Will the Speed Tax be repealed?

Chairman Biggs passed around to the Members for review, a copy of Solicitation Number L8‑022 from DPS, which included an introduction to Redflex usage of cameras for tailgating infractions and equipment locations in an enforcement zone (Attachment 5).

Pay Attention

With the state budget woes, (and all bets suggesting Napolitano knew how bad it was going to be), consider the ubiquitous and hated by many photo radar from RedFlex or Arizona Traffic Systems.  Recent upgrades to their system allow units to make real-time notification to law enforcement of any “vehicle of interest” that happens to pass the camera.  This unit is operational in Show Low Arizona today. Re-read that last sentence, its not just a quick pic but a networked system to law enforcement to run your plates real-time on the fly.

But what does this have to do with the budget?

Per the contract documents, each speed camera is expected to generate 3,000 citations per month, or between 4 to 5 hits per hour per location.  The first phase of the contract specifies 100 deployed cameras (not counting those in your local municipality, but on state highways).  By 2010 the system is expected to expand to 200 units.

The state’s share of the booty?  Each camera per month is projected to generate $282,600 and, when fully deployed over the entire state the new “speed tax” should generate upwards of $340 million dollars per year for a starved state budget and dubious programs.

In January H.B. 2106 was approved by transportation and infrastructure committee and approved by the House Rules Committee on March 30, 2009.

“The state reserves the right to terminate the contract, in whole or in part at any time, when in the best interests of the state, without penalty or recourse,” section 9.4 of the contract states. “Upon receipt of the written notice, the contractor shall stop all work, as directed in the notice… The contractor shall be entitled to receive just and equitable compensation for work in progress, work completed and materials accepted before the effective date of the termination.”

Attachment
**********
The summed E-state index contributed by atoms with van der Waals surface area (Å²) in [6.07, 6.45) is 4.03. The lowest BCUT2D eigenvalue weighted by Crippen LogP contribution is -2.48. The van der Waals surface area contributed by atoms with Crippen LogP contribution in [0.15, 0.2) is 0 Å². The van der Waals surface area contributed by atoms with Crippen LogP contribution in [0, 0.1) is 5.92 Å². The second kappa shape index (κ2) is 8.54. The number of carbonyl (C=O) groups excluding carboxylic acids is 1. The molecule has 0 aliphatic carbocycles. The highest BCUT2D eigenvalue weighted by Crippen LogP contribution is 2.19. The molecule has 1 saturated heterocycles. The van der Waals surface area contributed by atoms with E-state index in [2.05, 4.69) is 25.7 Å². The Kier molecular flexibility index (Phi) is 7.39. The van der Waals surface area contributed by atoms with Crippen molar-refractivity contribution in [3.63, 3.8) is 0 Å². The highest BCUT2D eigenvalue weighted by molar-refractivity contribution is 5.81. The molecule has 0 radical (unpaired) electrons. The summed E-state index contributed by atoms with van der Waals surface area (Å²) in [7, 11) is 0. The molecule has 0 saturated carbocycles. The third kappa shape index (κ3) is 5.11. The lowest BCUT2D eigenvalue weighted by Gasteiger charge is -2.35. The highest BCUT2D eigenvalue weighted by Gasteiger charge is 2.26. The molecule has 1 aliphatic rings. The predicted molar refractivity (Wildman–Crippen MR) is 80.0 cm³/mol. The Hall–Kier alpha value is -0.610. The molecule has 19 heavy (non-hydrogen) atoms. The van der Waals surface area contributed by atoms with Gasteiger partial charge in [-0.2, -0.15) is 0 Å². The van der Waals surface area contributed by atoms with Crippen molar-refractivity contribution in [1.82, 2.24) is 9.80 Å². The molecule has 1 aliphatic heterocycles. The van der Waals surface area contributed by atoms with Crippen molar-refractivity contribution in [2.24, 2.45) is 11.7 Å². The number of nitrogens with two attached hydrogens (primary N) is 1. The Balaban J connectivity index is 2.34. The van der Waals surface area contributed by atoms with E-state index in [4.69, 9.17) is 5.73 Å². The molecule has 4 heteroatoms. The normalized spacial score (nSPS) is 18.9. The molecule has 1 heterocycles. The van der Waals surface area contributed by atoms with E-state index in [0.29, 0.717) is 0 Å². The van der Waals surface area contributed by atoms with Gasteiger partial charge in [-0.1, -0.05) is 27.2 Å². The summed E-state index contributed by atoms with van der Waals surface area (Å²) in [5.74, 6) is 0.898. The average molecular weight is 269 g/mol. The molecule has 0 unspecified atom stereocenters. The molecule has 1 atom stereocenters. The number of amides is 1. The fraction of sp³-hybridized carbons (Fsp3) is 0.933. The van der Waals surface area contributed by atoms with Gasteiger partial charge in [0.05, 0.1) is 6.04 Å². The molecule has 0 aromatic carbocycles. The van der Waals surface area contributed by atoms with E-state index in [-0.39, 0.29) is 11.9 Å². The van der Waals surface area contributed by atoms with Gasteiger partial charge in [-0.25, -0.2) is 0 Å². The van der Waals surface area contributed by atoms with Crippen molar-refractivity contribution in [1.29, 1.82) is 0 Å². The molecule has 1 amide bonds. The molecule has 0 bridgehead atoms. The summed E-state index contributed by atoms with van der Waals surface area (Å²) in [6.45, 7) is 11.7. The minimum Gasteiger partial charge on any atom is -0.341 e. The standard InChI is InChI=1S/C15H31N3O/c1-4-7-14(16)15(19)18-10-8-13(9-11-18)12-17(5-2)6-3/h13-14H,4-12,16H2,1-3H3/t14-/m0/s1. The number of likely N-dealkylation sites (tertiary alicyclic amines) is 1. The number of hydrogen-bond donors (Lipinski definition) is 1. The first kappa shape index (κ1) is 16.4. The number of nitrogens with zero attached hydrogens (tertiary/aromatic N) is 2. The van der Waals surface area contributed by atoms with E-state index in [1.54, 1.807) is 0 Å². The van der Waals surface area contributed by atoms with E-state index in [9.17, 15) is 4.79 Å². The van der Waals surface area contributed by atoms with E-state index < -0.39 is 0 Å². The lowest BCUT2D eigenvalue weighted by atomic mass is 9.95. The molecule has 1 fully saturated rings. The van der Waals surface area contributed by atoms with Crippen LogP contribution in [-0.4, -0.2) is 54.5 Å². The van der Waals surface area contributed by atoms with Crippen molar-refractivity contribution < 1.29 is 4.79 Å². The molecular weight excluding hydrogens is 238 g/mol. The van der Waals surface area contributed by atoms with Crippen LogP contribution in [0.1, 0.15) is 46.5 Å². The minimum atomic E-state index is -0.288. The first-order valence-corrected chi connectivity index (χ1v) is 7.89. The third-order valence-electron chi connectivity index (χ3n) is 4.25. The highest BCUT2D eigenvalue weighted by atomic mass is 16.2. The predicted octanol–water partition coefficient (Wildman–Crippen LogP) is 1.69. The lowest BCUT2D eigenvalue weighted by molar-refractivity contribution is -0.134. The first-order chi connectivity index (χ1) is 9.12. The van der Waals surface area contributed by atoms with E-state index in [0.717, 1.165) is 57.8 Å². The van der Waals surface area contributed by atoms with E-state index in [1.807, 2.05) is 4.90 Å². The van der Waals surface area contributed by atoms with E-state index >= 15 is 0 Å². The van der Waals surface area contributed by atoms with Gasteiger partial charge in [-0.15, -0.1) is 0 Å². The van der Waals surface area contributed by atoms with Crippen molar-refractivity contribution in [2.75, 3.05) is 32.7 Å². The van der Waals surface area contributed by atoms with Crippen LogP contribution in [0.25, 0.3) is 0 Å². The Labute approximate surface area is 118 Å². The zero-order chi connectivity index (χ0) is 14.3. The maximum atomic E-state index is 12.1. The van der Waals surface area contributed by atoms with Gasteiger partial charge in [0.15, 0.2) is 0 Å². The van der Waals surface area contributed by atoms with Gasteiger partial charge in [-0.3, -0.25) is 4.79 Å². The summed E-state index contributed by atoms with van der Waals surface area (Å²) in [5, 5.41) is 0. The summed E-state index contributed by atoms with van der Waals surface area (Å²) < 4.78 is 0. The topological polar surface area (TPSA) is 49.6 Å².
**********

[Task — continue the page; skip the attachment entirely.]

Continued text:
Faced with such a huge cash cow (remember only 5 snapshots per hour generate huge revenues to the state), does the Legislature have what it takes to do the right thing?  Remove the system and prohibit the use of these devices in Arizona.  Or will the lure of easy money have a very strong appeal?

It can be argued that these cameras are indeed a safety device.  I doubt that however.  And in Arizona, one key law enforcement official agrees with me  And he cites the Constitution.

House Bills to monitor:

  • HB 2106 kills the camera program altogether
  • HB 2124 restricts the use of the photo radar system to enforcing only a few specific sections of ARS.
  • HB 2168 mandates a study to determine the necessity of photo radar cameras before AZ DPS and DOT can enter into or renew a contract for speed cameras.
  • HB 2494 creates a statutory limit for photo radar violations of 11 miles above the speed limit. The threshold for triggering speed cameras is currently decided by the police jurisdiction which controls the cameras.

Senate Bills:

  • SB 1291 allows the courts to share photo enforcement violation records with ADOT.
  • SB 1355 removes the cameras from state highways.


  1. Conservative does not mean Republican says

    This isn’t suprising. More rent-seeking behavior from the government. As long as they treat photo radar as a source of revenue, they will continue to figure out how to maximize their profits.

  2. Kenny Jacobs says

    Or we could refrain from speeding?

  3. Kenny Jacobs says

    Unless, of course, one is the ED of the AZ Republican Party.

  4. Veritas Vincit says

    Or maybe we could eliminate speed limits outside of the obvious 45 or under streets?

  5. 2600 cops came out against the cameras
    last week.

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